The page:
May 31, 2009 GMT
Beautiful Brazil

May 2009 Update Brazil

Some clouds in the sky after a bit of a late sleep. We walked the city of Santo Angelo in the morning but found everything closed. It was a public holiday!!! Gilson met up with his daughters who had returned from school in Santa Maria for the long weekend. Poliana the eldest, was studying English and she returned with Gilson to give a hand with all the translations necessary when no computer was at hand. Fagundes and Luciane arrived around 6.00 pm and later in the evening we all rode to a local fair that was the hot spot of the night’s activities. We walked the grounds for some time interrupted only by a quick meal before observing a live music concert. This was all in Portuguese however we were kept well informed with translations of most conversations and even the words of the songs by Poliana. The evening was completed with a couple of chocolate coated strawberry kebabs!!

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Gilson and his daughter Poliana

The next day we rode around Santo Angelo doing some sight seeing. There were many Jesuit Missions established in this area of South America and in front of the main Cathedral a row of archways listed each mission and the year of construction. They commenced with San Ignacio Guazu in 1609 to San Angel Custodio in 1706 and many ruins are scattered throughout Argentina, Paraguay and Brazil. Sao Miguel das Missoes is the best preserved in Brazil so we rode out late in the afternoon to get some photos in the sunlight and then to enjoy the night show. The remains of the buildings were impressive but not as extensive as some of the ruins we had seen in Paraguay. A very professional light show illuminated the ruins with a narrator giving the history of the construction and subsequent destruction by their relevant colonial masters was excellent. Fagundes gave brief translations in English as the loud speakers boomed away under the ‘Southern Cross’ accompanied by a light display concentrating mainly on the old church.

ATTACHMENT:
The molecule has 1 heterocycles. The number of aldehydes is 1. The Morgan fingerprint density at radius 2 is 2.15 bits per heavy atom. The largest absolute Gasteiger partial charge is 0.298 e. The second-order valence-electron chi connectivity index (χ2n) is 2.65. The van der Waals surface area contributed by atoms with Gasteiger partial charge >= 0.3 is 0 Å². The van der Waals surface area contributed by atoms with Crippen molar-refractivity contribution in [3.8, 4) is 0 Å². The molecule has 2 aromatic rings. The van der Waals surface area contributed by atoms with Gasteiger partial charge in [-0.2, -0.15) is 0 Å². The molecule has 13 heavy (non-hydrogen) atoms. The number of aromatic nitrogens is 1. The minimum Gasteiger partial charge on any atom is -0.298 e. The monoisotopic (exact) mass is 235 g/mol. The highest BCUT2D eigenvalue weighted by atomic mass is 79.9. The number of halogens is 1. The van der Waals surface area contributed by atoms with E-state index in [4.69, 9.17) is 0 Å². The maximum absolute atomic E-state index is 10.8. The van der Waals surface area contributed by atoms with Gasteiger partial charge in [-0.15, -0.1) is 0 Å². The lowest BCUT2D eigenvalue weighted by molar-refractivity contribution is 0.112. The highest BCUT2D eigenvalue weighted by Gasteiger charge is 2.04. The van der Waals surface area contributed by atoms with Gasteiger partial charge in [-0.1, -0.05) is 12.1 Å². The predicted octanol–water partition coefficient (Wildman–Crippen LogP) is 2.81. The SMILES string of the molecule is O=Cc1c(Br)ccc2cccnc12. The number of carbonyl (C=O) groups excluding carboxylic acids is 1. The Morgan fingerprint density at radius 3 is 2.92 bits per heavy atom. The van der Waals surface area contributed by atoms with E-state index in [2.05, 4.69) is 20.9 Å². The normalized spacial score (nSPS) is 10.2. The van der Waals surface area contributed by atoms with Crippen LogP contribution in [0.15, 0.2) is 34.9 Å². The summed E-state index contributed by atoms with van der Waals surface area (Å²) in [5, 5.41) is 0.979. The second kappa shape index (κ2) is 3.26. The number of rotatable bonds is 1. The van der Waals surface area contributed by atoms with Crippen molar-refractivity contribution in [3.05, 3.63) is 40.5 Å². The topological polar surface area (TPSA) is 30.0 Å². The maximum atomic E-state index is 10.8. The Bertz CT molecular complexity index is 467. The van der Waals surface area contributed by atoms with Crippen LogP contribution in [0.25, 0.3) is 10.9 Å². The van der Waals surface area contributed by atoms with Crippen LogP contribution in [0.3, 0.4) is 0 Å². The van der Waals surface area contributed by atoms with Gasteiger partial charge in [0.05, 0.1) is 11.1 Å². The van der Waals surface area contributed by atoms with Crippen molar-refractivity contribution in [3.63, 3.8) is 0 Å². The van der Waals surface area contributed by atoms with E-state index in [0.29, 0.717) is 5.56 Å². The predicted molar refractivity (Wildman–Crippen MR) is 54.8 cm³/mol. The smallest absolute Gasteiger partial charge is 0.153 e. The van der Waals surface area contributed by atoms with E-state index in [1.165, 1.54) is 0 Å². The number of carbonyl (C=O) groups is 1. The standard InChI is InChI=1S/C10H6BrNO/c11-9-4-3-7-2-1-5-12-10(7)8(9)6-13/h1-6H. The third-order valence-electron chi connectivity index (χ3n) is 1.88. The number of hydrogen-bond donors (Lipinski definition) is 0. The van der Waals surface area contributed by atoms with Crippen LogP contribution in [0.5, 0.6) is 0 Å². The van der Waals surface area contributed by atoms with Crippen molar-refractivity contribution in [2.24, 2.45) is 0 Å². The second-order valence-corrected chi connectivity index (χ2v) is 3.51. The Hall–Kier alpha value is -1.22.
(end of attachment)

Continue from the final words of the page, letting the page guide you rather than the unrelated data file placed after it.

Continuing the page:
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Archways for Jesuit Missions

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San Angel Custodio Cathedral in Santo Angelo

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Gilson, Luciane and Fagundes

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Sao Miguel das Missoes near Santo Angelo

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Night show at the Mission

A long ride today back to Sapucaia (Porto Alegre) but before leaving town we headed to the markets at the Plaza (town square) so Fagundes and Luciane could buy a couple of souvenirs. As we were walking back to the bikes a man called out to us. We had met him at Neto’s bike club in Santa Maria a few days earlier and his daughter who was studying English was keen to have a few words with us. We spent some time meeting his family and relating stories of our travels. We reached the highway eventually and joined the holiday traffic back to Sapucaia. It was fun to ride with Fagundes and Luciane who understand the local traffic and its idiosyncrasies better than travelers such as us.

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New friends practising English

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Bikers from Santa Maria meet with Gilson, Fagundes and Luciane in Santo Angelo

We spent several more fun days with Fagundes and Luciane waiting for our parcel from Australia to arrive but to no avail. The Aduanes (Customs) are very slow in Brazil or should we say South America. It is probably a universal problem really and a hangover from 9/11. This country has hundreds of motorcycle clubs and we have met many already in our short stay. Each club has a sticker and we have begun to collect them so in order to be part of the crowd we arranged with Luciane’s mum to design and print us some stickers to give to the many bikers we meet on the road. Appropriately we used a picture taken when we met Fagundes and Luciane in the Salinas Grandes Argentina.

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Sweet pizzas with ice-cream and chocolate mmmm!!

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Our new sticker